Blue_PotatoesMashed potatoes are great on their own – but add some blue cheese and roasted garlic, and you may ask yourself “How have I made it this far without these potatoes?” Ok, maybe that was just me…but trust me when I say this is a solid companion to steak. I like to use red-skinned potatoes and keep the peels, to add some character to the dish. If you want a creamier mash, opt for Yukon Gold, since you will risk overworking the mash if you try to achieve the smoother consistency with red potatoes. Can’t find blue cheese? Gorgonzola is a fantastic substitute (as I shared in my latest blog post). Click HERE to see the recipe for this irresistible side.

Steaks_PanSteak au Poivre is French for “pepper steak”…which seems to leave a lot of room for interpretation. However, the traditional preparation involves peppercorns (naturally), heavy cream, and brandy. Any number of adjustments can be made from here. Some chefs insist on the traditional sauce trio, while others (including my favorite, Julia Childs) call for a more unique take with cognac, stock, and multicolor peppercorns. So as you can imagine, the various interpretations on this dish are indeed appreciable. Our recipe here will use only the basic, with a “lighter” sauce than some of the top hits on Google. But the key is to get a solid cut of meat. We found two reasonable cuts of filet mignon, but sirloin or strip will also get the job done.

FlameTom learned how to make this recipe from his mom, Virgina. As to the interpretations I referenced, there are two key differences when it comes to the sauce: where the alcohol is used either to deglaze the pan or for a flambe. Virginia’s recipe calls for the latter, which makes for a very cool photo op. An important note on cooking with open flames: things can go from cool to bad very quickly if you don’t take the right precautions, so always off the heat (especially if you’re working with a gas stove) and move the pan away from any overhead materials that may be flammable. But it’s definitely a fun party trick if you’re hosting. Click HERE for this classic take on a beloved dish.

Steak_4In considering a pairing for this piece, I was tempted to go with Stravinsky’ “Firebird” or a Debussy for the all-too-obvious reason. But I wanted to give more attention to the depth of the dish’s richness and flavor, and thus felt like Dmitri Shostakovich would be a great companion. I’ve never paired anything on this site with Shostakovich, so I’ll first talk about the man himself before elucidating the musical pairing. Dmitri Dmitriyevich Shostakovich was born in Saint Petersburg in 1906, and many classical musicians have 800px-Dmitri_Shostakovich_credit_Deutsche_Fotothek_adjustedcome to recognize his musical voice as an expression of the creative struggles beneath the Stalin regime. His compositions aggregate a variety of styles, from strong Russian tones to dissonant protest to haunting melodies. To illustrate this variety: perhaps his most famous work is his fifth symphony, which was received phenomenally well by the conservative tastes of the Soviet public. Yet this followed on the heels a highly divisive fourth symphony, which premiered more than two decades after its completion due to its unorthodox nature. Today, historians debate the inspirations for and meaning behind many of Shostakovich’s works. So naturally, there are many interpretations. However, one set of German “ingredients” institute some consistency – the signature “DSCH” motif: which alludes to the German spelling of his name, Dmitri SCHostakovich, as well as the German locution for D (De), E-flat (Es), C (Ce), and Ha (B natural). This parallel to the blog’s dish leads to our musical pairing, where the DSCH motif is perhaps the most discernible: String Quartet No. 8 in C minor. The quartet, composed in the summer of 1960, was an homage to the Dresden casualties of 1945; where close to half a million were killed in an Allied air raid. He wrote “In memory of victims of fascism and war.” And the first four notes you hear are the DSCH motif. I first heard the piece my freshman year at the New England Conservatory, and it had a profound effect.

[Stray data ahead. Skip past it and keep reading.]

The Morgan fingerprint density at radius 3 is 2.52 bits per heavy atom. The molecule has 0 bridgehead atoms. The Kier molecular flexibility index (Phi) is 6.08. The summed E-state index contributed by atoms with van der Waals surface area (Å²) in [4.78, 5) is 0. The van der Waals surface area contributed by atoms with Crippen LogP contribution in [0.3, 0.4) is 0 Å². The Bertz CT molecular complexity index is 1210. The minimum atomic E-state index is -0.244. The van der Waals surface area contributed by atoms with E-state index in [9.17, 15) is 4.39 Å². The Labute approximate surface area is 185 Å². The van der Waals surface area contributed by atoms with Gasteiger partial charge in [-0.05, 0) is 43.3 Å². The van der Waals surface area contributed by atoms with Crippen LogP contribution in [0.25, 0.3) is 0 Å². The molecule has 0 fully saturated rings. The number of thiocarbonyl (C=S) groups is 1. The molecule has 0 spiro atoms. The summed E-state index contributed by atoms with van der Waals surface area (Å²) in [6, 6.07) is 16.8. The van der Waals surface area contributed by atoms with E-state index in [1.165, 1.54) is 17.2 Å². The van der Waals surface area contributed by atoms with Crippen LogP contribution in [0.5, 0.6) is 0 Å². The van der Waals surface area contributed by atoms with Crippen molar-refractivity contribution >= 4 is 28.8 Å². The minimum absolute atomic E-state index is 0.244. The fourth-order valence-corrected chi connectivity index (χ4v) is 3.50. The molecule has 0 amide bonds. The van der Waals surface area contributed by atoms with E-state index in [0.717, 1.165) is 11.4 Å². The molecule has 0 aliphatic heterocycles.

The following recording is with the Borodin Quartet: an ensemble which traces it history back to the Soviet Union and had a close working relationship with Shostakovich himself.  Enjoy!

Sources Cited:
“Steak au Poivre,” Cook’s Info
“Dmitri Shostakovich,” Wikipedia
“About the Piece: String Quartet No. 8 in C minor, Op.110,” LA Phil
“Borodin Quartet,” Wikipedia.com

The Virtue of Patience

IMG_4779It’s been quite some time since I last blogged…blaming Boston’s snowpocalypse is an option, but it doesn’t fully excuse my 2-month hiatus. It’s not for lack of cooking, since this kind of weather is the perfect excuse to whip up copious amounts of chili, stew, and stir fries to keep warm. As we near March, I plan to shake off these winter blues and jump back into blogging. For those enduring the snowy onslaught in the Northeast, here are two hearty slow-cook dishes to enjoy: a Classic Beef Stew and a Lentil and Chicken Sausage Soup.